About Tubby LaFluer

About Tubby LaFluer

Years ago I got roped into a Fantasy Football league. I was new in LA and it seemed a good way to bond with my brother and his friends. Besides, what would be more fun that beating my little brother and his friends, who were, after all, actors, struggling and otherwise. Like taking candy from a bunch of adults indulging their inner children.

This didn’t work quite as well I’d planned.

After getting beaten like a rented mule for a few seasons, I handed over the reigns of the team to an old college friend from New Orleans, Tubby LaFluer. He promptly renamed the team the New Orleans Decayed Southern Gentleman, recruited several of his more degenerate friends to help with the statistics, and we were off to the races.

Tubby was never actually enrolled at UNO as far as I know. He was always this sort of shadowy figure on the periphery of the Creative Writing program, and would generally put in an appearance late in the evening, when we were scattered and half blind from the drink. Several of my friends at the time weren’t entirely convinced that he actually existed. Another friend, Steve, not only was sure he existed but was convinced that under the ratty Hawaiian shirt Tubby wore he had wings. Short, black wings covered in soft rat fur, like velvet.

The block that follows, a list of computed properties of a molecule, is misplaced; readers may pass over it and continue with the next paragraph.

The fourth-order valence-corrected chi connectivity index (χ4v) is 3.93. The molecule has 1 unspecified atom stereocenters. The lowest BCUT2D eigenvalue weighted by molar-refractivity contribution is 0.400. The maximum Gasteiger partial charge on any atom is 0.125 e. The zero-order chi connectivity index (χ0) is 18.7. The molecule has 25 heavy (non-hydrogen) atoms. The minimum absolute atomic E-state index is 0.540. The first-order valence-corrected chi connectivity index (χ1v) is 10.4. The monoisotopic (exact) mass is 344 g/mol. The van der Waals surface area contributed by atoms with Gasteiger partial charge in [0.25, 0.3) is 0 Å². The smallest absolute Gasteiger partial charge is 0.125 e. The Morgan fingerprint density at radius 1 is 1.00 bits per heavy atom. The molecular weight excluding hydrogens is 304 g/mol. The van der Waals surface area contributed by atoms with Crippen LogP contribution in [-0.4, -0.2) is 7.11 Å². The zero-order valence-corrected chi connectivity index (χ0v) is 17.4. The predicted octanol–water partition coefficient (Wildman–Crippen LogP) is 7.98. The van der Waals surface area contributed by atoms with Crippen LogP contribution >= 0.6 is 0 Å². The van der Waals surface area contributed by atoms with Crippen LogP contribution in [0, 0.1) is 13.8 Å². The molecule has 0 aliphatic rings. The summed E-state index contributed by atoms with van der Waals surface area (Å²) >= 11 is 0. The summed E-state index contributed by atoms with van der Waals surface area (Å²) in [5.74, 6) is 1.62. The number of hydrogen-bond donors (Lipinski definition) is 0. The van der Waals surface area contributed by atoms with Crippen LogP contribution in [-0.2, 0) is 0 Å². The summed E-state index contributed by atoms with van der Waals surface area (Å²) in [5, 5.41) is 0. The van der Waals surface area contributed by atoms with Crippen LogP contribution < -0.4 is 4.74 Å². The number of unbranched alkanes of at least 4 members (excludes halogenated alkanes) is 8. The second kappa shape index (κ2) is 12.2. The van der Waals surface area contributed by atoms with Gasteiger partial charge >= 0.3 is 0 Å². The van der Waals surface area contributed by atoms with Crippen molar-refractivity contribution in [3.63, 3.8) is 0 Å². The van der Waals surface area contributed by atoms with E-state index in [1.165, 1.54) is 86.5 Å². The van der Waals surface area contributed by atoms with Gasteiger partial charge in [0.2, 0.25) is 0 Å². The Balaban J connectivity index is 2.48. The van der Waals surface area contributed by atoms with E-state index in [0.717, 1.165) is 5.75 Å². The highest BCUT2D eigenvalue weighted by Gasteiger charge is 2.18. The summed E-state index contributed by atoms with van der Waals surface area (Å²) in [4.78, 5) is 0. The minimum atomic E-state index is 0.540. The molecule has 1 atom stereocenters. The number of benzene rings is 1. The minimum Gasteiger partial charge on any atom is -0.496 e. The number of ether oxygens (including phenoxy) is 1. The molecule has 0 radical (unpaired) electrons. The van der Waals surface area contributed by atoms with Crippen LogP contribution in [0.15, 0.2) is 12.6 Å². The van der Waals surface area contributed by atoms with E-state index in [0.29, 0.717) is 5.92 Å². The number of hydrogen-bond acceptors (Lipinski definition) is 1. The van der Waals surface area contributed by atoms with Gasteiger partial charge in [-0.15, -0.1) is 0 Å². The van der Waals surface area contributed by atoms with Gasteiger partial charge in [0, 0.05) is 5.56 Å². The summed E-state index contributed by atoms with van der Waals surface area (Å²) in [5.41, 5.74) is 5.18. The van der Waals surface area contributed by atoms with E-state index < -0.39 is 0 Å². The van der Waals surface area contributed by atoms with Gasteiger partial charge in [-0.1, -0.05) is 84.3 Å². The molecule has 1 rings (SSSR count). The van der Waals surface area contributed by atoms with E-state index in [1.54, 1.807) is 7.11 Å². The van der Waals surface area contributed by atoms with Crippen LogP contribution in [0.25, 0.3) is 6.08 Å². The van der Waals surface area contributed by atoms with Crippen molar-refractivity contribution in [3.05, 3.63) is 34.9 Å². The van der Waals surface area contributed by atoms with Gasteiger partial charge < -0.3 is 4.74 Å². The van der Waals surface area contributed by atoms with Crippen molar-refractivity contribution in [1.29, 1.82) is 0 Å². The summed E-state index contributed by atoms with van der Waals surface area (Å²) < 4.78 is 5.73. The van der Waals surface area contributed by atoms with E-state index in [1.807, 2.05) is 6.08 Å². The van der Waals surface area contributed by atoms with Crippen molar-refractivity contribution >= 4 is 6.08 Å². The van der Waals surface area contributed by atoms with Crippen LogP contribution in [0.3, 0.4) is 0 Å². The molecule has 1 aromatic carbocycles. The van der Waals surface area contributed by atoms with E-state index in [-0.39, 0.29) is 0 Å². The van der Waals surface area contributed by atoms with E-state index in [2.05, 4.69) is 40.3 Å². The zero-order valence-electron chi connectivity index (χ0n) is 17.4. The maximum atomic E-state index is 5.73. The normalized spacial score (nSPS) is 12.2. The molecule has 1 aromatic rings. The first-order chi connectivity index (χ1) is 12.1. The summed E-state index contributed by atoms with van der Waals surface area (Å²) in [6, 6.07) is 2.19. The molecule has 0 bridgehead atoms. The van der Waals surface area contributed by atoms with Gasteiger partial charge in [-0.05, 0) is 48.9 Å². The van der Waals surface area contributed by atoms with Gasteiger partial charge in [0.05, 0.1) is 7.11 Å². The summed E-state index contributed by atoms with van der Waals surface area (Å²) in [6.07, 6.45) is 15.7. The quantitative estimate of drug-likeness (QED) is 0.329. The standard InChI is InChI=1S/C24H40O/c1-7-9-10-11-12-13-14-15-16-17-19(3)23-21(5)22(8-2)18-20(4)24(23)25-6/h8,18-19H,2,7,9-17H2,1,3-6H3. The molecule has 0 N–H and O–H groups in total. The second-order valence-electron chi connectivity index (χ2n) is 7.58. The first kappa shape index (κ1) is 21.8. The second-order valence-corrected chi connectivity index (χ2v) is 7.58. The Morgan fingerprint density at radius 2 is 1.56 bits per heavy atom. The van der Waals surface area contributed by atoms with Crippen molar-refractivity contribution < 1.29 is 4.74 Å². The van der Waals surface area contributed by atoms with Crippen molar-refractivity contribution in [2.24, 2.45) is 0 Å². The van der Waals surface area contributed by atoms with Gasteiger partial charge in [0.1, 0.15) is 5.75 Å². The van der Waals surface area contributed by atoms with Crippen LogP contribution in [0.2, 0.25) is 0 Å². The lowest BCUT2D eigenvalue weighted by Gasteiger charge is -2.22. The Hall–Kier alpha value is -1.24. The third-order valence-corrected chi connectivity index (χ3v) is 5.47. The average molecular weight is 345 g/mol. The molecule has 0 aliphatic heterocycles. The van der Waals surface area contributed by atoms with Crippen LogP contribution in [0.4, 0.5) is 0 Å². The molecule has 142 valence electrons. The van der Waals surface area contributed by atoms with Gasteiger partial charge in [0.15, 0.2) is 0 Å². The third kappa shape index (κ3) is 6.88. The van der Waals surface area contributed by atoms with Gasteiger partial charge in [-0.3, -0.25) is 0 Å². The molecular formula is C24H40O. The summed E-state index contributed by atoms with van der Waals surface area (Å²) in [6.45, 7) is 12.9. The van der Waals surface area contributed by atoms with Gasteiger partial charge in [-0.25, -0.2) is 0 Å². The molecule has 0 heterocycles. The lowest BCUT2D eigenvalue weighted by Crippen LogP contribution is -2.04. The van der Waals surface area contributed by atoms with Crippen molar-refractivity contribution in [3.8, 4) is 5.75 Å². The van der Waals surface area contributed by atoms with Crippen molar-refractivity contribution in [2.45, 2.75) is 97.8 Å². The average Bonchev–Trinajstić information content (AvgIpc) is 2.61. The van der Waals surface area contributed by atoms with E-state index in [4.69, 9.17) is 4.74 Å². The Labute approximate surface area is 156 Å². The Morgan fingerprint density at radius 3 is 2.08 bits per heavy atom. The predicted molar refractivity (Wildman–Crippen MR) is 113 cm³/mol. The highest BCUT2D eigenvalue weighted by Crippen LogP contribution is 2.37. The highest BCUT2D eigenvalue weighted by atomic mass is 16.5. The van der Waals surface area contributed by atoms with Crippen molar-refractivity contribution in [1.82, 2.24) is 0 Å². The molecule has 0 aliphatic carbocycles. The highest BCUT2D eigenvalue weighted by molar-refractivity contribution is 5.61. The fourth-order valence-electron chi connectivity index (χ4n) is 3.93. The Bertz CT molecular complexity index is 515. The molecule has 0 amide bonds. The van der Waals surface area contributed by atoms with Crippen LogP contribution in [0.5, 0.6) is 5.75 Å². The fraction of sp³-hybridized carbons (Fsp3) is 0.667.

Though it should be noted that Steve denies that conversation ever took place and claims instead that I’d spent the balance of the night under the table singing one Henry Rollins song over and over.


Tubby, wings or not, was always a little, well, wound up tightly, and in the many years since I’ve moved away, seems to have gone a fair bit around the bend.

He communicates primary through regular mail, though I occasionally get a crazed flurry of texts, usually from a phone he’s pinched.

Anyway, I thought I’d include his correspondence on the blog. Mostly because I think its funny, but also because it might come in handy during commitment proceedings, should it ever come to that. Particularly since he’s threatened to come visit me in Los Angeles this year, and I know if that bastard ever lands on my couch I’ll never get him off without getting him locked up.

Consider this insurance then.